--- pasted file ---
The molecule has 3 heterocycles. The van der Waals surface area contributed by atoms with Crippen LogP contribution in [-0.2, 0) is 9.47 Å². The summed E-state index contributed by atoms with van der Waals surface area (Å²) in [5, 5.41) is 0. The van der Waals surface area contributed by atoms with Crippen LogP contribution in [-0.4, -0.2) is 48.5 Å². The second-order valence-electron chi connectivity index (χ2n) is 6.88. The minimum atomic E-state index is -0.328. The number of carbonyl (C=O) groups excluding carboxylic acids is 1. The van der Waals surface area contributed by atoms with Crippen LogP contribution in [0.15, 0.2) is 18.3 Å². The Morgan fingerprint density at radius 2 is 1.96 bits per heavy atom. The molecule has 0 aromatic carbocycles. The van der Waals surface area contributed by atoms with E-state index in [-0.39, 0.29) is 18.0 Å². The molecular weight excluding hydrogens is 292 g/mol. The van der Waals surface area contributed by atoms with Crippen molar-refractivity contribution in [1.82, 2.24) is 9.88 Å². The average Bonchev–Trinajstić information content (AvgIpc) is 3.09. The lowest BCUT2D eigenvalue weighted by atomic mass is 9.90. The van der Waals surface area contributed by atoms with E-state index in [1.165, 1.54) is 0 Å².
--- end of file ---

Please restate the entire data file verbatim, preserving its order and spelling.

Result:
The molecule has 3 heterocycles. The van der Waals surface area contributed by atoms with Crippen LogP contribution in [-0.2, 0) is 9.47 Å². The summed E-state index contributed by atoms with van der Waals surface area (Å²) in [5, 5.41) is 0. The van der Waals surface area contributed by atoms with Crippen LogP contribution in [-0.4, -0.2) is 48.5 Å². The second-order valence-electron chi connectivity index (χ2n) is 6.88. The minimum atomic E-state index is -0.328. The number of carbonyl (C=O) groups excluding carboxylic acids is 1. The van der Waals surface area contributed by atoms with Crippen LogP contribution in [0.15, 0.2) is 18.3 Å². The Morgan fingerprint density at radius 2 is 1.96 bits per heavy atom. The molecule has 0 aromatic carbocycles. The van der Waals surface area contributed by atoms with E-state index in [-0.39, 0.29) is 18.0 Å². The molecular weight excluding hydrogens is 292 g/mol. The van der Waals surface area contributed by atoms with Crippen molar-refractivity contribution in [1.82, 2.24) is 9.88 Å². The average Bonchev–Trinajstić information content (AvgIpc) is 3.09. The lowest BCUT2D eigenvalue weighted by atomic mass is 9.90. The van der Waals surface area contributed by atoms with E-state index in [1.165, 1.54) is 0 Å².